MediaScience is the leading provider of lab-based media and advertising research, incorporating a range of neuro-measures including biometrics, facial expression analysis, eye tracking, EEG, and more. With state-of-the-art labs in New York, Chicago, and Austin, MediaScience is discovering actionable insights in advertising, technology, media, and consumer trends.
Dr. Duane Varan, the global authority of neuromarketing research, founded Audience Labs (formerly the Interactive Television Research Institute) during his tenure at Murdoch University in Perth, Australia, in 2001. In 2005, he launched the Beyond : 30 Project, a consortium exploring the changing media and advertising landscape, and in 2008, he was approached by Disney Media Networks to set up a dedicated custom research lab on a broader scale – and so MediaScience was born. Though he officially left Murdoch in 2015, he continues to maintain some research links with the University of South Australia and has been widely recognised for his innovative contributions to teaching and the neuromarketing industry as evidenced by a long list of awards and over 90 published academic papers in his field.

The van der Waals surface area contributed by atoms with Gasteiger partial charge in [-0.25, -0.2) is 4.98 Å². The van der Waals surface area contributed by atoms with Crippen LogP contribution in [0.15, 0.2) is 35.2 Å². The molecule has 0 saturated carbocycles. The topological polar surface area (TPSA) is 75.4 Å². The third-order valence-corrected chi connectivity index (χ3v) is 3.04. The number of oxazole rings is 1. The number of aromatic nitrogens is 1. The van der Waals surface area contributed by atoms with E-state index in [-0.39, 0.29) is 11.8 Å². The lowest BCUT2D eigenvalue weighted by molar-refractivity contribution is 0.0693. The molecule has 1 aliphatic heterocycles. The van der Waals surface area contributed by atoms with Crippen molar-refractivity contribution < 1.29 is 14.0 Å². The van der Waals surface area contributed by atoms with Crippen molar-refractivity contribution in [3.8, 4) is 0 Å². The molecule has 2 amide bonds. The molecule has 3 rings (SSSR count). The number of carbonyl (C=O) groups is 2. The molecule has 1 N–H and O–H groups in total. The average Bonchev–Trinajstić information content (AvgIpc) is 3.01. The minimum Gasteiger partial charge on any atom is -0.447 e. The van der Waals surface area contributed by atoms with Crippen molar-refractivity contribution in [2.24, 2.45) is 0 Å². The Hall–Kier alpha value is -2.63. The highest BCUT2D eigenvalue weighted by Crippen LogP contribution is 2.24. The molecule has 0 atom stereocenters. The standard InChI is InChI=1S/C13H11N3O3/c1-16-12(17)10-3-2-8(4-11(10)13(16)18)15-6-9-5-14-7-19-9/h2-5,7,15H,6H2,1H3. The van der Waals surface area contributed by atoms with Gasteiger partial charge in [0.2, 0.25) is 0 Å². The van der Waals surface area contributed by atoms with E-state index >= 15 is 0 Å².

Below is an abstract from one of his papers about Viewing Angle Matters—Screen Type Does Not from the Journal of Communication.
Increasingly, television content is available to viewers across 3 different screen types: TVs, personal computers (PCs), and portable devices such as mobile phones and iPods. The purpose of this study was to see what effect physical and apparent screen size has upon ad effectiveness. Using a sample of 320 members of the Australian public, we found that TV ads can be just as effective on PCs and iPods. However, controlling for screen type, ads viewed from a closer distance (i.e. with a wider viewing angle) were more likely to be recalled the next day, and were associated with more favorable brand attitudes. Shorter programs, product relevance, and use of close-ups and detailed images made no difference to this general viewing-angle effect.
Steven Bellman, Anika Schweda, Duane Varan, Viewing Angle Matters—Screen Type Does Not, Journal of Communication, Volume 59, Issue 3, September 2009, Pages 609–634,